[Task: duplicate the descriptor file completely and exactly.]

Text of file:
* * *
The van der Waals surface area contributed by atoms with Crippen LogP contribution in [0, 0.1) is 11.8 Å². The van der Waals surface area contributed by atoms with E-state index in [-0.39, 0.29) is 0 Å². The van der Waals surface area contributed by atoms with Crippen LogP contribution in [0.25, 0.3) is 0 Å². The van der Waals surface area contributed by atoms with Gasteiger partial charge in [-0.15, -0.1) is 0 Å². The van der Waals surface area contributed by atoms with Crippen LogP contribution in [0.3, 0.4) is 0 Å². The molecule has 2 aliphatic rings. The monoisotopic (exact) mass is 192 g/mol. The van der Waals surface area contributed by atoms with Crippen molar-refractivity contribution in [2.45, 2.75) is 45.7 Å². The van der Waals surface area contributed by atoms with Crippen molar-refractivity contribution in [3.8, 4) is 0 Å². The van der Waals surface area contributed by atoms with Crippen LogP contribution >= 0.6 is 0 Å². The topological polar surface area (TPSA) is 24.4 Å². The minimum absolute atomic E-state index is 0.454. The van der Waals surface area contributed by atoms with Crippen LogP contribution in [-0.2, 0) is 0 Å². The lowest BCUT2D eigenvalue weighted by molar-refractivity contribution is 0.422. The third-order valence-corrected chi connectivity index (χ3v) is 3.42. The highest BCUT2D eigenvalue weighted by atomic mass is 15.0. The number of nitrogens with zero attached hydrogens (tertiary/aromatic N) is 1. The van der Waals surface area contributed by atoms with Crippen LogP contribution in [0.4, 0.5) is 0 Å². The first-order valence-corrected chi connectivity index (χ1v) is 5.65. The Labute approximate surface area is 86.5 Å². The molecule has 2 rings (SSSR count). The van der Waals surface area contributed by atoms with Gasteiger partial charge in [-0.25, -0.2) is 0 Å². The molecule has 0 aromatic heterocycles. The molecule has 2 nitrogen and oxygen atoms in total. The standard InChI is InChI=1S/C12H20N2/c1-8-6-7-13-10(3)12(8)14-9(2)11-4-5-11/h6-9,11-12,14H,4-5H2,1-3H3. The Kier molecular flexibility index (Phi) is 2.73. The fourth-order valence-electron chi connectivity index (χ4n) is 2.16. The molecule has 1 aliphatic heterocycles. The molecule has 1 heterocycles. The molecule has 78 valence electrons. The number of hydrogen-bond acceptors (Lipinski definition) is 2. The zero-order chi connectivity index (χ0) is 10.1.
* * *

The van der Waals surface area contributed by atoms with Crippen LogP contribution in [0, 0.1) is 11.8 Å². The van der Waals surface area contributed by atoms with E-state index in [-0.39, 0.29) is 0 Å². The van der Waals surface area contributed by atoms with Crippen LogP contribution in [0.25, 0.3) is 0 Å². The van der Waals surface area contributed by atoms with Gasteiger partial charge in [-0.15, -0.1) is 0 Å². The van der Waals surface area contributed by atoms with Crippen LogP contribution in [0.3, 0.4) is 0 Å². The molecule has 2 aliphatic rings. The monoisotopic (exact) mass is 192 g/mol. The van der Waals surface area contributed by atoms with Crippen molar-refractivity contribution in [2.45, 2.75) is 45.7 Å². The van der Waals surface area contributed by atoms with Crippen molar-refractivity contribution in [3.8, 4) is 0 Å². The van der Waals surface area contributed by atoms with Crippen LogP contribution >= 0.6 is 0 Å². The topological polar surface area (TPSA) is 24.4 Å². The minimum absolute atomic E-state index is 0.454. The van der Waals surface area contributed by atoms with Crippen LogP contribution in [-0.2, 0) is 0 Å². The lowest BCUT2D eigenvalue weighted by molar-refractivity contribution is 0.422. The third-order valence-corrected chi connectivity index (χ3v) is 3.42. The highest BCUT2D eigenvalue weighted by atomic mass is 15.0. The number of nitrogens with zero attached hydrogens (tertiary/aromatic N) is 1. The van der Waals surface area contributed by atoms with Crippen LogP contribution in [0.4, 0.5) is 0 Å². The first-order valence-corrected chi connectivity index (χ1v) is 5.65. The Labute approximate surface area is 86.5 Å². The molecule has 2 rings (SSSR count). The van der Waals surface area contributed by atoms with Gasteiger partial charge in [-0.25, -0.2) is 0 Å². The molecule has 0 aromatic heterocycles. The molecule has 2 nitrogen and oxygen atoms in total. The standard InChI is InChI=1S/C12H20N2/c1-8-6-7-13-10(3)12(8)14-9(2)11-4-5-11/h6-9,11-12,14H,4-5H2,1-3H3. The Kier molecular flexibility index (Phi) is 2.73. The fourth-order valence-electron chi connectivity index (χ4n) is 2.16. The molecule has 1 aliphatic heterocycles. The molecule has 1 heterocycles. The molecule has 78 valence electrons. The number of hydrogen-bond acceptors (Lipinski definition) is 2. The zero-order chi connectivity index (χ0) is 10.1.